General Abrams: They are below, but not much. (The figures then listed in the notes are clearly inaccurate.)

General Wheeler: The enemy is losing more than he figured. The enemy thought he would save more but he hasn’t.

The President: I think we are not seeing a real lull. This situation is consistent with a change in tactics, etc. Except that infiltration will have to be stepped up. We must get moving then. (?)

[Page 395]

Mr. Kissinger: Are there any changes we are not picking up?

General Abrams: This is possible but we have just started.

Mr. Kissinger: Why did we not pick that up?

General Wheeler: Since the bombing halt, we have seen the railroad go down to the south of Vinh. They move now by ([rail?]) and barge. This bypasses the ([trail?]). We receive fewer reports.

Mr. Kissinger: Does this mean we may (?)

Secretary Rogers: My view is on the figures which are combined; in March it started to drop. May, June and July were all the same. We have had five months drop. This was much different from (?) I think this is significant. So does the intelligence community.

The President: They did this last year too. But 148,000 (?) in 1968 versus 50,000 in 1969 is different.

Secretary Laird: The figures are OK but the interpretation is not.

Secretary Rogers: Assuming the new intelligence is correct, will they be able to conduct the same kind of war with fewer men?

General Abrams: I think they can.

The President: In 1969, 200,000 North Vietnamese were killed and only 50,000 out of the pipeline. So they are in for trouble. It will hurt.

General Abrams: Considering the DMZ units and (?), they get replacements we don’t count. We must add these to the infiltration figures.

The President: We must watch October, November and December.

General Abrams: I would like to say that they have problems. Saigon was a target in 1969. They put in ten new regiments through March. They wanted Saigon. Then Tay Ninh. Now they are at Loc Minhs in the (?) and rubber plantations. On our side their structure is thinly manned and they can take more people.

Secretary Laird: There is no question about the intelligence figures.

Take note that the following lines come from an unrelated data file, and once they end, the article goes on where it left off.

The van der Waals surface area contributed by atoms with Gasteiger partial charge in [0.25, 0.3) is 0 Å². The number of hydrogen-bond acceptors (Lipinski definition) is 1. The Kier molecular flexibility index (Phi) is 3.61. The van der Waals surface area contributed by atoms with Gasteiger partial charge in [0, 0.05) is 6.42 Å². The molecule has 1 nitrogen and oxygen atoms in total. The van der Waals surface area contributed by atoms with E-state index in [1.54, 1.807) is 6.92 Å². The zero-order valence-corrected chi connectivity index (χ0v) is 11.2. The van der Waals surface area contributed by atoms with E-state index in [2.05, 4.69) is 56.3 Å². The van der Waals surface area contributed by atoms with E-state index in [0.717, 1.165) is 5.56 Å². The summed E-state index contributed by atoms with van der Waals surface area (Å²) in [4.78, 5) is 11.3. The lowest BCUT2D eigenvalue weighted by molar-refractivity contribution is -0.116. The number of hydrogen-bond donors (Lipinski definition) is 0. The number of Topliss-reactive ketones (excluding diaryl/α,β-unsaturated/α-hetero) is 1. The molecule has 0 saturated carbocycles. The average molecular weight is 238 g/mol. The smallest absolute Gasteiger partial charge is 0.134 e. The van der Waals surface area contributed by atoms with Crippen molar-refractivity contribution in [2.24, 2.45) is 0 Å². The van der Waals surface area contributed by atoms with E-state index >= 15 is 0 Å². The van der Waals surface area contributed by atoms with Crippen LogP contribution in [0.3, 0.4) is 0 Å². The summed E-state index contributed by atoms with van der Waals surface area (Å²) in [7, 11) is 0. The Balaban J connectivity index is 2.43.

Secretary Rogers: It would seem that enemy forces have dropped more than ours. They can reinforce but …

The President: We have to look at the figures in the next 3 months.

Ambassador Bunker: In Thieu’s statement on July 1 he went as far as he could go. It caused uneasiness. He has been several months ahead. Your July 30 visit dispelled this. You said he had gone as far as he would or should go.

The next push was the troop reduction line. This has been constructive but can go either way depending on (?) and the rate. So far this, is so. (?) If it is too fast it will cause a collapse. If done by your criteria, it would be a constructive development.

With regard to Phase II of pacification, Thieu wants to expedite it in intensity and in area covered. It has gotten off to a good start and [Page 396] has moved ahead of schedule. The year-end goals will be met by October 31. Fifty percent of Hamlets were A or B by the end of July. General Abrams’s support has been extremely potent. Less and less of the population is under the VC—86% are relatively secure, 5% are under the VC and 7% are in contested areas. (AH: [Al Haig] This adds up to 98%.)

Thieu is conscious of the need for the political contest to come.

I will next speak about the government reorganization. Thieu had 3 objectives:

  • —to achieve a majority in both houses and improve relations with the army.
  • —to improve the effectiveness of the government.
  • —to broaden its base.

The first has been done; there has been progress in the second; but only partial success in the third. Some Buddhists declined to cooperate, as did Tran van Don. But the cabinet is better than the press indicates and the base is broader. The Vice President was a 1969 candidate. Two parties are represented in the government, as (?) in the Deputy Prime Minister. In general it is an improvement. The problem was in finding a successor to (?) that he tried to get a civilian but couldn’t find one. Thieu was told that he would be criticized but he went ahead with the military man anyway. The new Prime Minister, Khiem, is a Southern Buddhist and a good man.